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Somalia Offers An Amnesty To Coastal Pirates

Sky News
Thursday, February 28, 2013

Somalia's president has offered an amnesty to pirates, in a move that risks angering countries that have paid millions in ransoms.

President Hassan Sheikh Mohamud told the AFP newswire he had offered clemency in a bid to end attacks off the Horn of Africa nation's coast.

Mr Mohamud said: "We have been negotiating with the pirates indirectly through the elders. Piracy has to end."

A significant number of the pirates who operate off the Horn of Africa - disrupting international trade routes - are suspected of living in Somalia.

Piracy is thought to cost global trade more than £4bn a year and has also led to the deaths of dozens of sailors and some tourists.

David Tebbutt, 58, from Bishop's Stortford, Herts, died at the hands of Somali pirates after he and his wife Judith were kidnapped from the resort they were staying at in Kenya in 2011.

Paul and Rachel Chandler, from Tunbridge Wells, Kent, who were seized near the Seychelles in 2009, spent 388 days in captivity before they were released unharmed.At the time of Judith Tebbutt's eventual release in May 2012, Prime Minister David Cameron reiterated the Government's pledge that they do not make concessions to hostage-takers.

According to the campaign group Saveourseafarers, 62 of the 3,500 seafarers who have been taken captive by pirates in a four-year period have died.

The group says many have been tortured and left traumatised.

Seven boats and 113 hostages are currently held by Somali pirates, but more than 570 ships have been attacked in the last five years.

The British Navy is one of the forces from a number of countries which patrols the waters around the Horn of Africa to protect ships.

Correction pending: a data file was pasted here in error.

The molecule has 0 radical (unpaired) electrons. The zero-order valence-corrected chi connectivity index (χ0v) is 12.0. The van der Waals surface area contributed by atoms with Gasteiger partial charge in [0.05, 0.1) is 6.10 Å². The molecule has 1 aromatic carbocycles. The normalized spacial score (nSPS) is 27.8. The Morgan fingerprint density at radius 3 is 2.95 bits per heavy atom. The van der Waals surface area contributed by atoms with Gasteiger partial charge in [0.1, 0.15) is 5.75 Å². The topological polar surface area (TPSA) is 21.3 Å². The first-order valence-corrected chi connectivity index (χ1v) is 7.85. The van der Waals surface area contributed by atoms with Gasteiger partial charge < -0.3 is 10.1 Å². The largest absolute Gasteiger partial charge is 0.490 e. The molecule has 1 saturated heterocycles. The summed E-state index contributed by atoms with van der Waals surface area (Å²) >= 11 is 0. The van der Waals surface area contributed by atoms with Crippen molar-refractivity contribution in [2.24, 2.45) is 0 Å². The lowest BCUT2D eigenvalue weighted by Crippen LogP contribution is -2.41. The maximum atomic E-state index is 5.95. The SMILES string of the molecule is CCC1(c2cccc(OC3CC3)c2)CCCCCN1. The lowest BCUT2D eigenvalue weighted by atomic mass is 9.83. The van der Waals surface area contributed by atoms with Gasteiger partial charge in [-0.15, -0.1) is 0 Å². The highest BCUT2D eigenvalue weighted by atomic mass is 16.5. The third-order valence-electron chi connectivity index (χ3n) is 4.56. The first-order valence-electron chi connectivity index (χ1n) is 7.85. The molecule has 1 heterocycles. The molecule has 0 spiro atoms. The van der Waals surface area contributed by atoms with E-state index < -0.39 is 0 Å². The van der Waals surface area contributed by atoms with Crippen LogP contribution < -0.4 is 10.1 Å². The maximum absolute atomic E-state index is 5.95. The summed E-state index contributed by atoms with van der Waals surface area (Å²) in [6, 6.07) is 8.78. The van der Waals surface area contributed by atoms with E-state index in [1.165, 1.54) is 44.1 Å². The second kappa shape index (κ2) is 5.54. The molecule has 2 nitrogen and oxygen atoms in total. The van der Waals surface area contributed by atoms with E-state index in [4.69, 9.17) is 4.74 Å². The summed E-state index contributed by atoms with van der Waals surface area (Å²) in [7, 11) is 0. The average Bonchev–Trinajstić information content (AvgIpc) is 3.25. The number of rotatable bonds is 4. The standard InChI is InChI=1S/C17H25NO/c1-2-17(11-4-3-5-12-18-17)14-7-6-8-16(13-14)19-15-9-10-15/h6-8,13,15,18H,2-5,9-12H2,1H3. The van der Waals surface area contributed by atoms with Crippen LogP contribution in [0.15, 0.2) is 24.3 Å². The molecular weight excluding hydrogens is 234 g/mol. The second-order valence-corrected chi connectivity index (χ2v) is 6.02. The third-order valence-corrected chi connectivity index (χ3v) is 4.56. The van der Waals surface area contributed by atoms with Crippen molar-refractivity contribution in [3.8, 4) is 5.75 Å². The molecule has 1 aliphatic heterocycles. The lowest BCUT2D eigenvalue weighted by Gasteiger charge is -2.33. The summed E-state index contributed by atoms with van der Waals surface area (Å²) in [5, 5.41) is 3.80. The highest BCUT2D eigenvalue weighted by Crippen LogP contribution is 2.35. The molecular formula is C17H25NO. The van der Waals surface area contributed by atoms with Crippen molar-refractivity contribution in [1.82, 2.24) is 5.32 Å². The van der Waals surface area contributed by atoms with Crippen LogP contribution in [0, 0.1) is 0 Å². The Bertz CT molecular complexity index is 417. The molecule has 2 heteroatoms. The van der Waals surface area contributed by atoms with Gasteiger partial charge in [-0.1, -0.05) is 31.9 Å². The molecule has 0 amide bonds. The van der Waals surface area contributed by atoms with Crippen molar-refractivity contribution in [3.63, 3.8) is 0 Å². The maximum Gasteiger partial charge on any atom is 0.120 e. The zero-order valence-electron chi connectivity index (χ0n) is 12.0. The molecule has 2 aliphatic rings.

Britain currently has four ships based in the region on anti-pirate manoeuvres as part of Operation Ocean Shield. The US has 13 ships, including two aircraft carriers.

The number of attacks has gone down, but the ships taking part still regularly engage in small scale conflicts with pirates operating in the area.

Piracy has escalated because of the rewards available with major international companies and insurance firms paying millions of pounds in ransoms to armed gangs who seize ships.

The exact number of pirates in Somalia is not known, but it is thought to be hundreds, if not thousands.

The more stable regions of the country including Puntland in the northeast and Somaliland in the northwest have both taken measures to combat the problem with mixed success.

But in the war-torn south, the industry has boomed as the government has been tied up fighting an extremist Islamic insurgency, said to be linked to the problem.

A British House of Commons Foreign Affairs Committee report in 2012 recommended that special anti-piracy courts should be set up in neighbouring states like Kenya, to tackle the issue.

It is not known whether the proposed amnesty would apply to those already arrested for suspected piracy or just those who are active pirates who have yet to be detained.

The six-month old government of Hassan Sheikh Mohamud - Somalia's first to be elected since 1991 - is slowly establishing a more peaceful, stable country, but it still has major law and order problems.

The president said that he wanted to offer an "alternative means of earning a living" to young Somalis who have taken up the gun to join pirate gangs.

The amnesty was not open to pirate kingpins, he said - those who take the vast majority of the profits from the attacks - some of whom are wanted by Interpol.

"We are not giving them amnesty, the amnesty is for the boys," he said.


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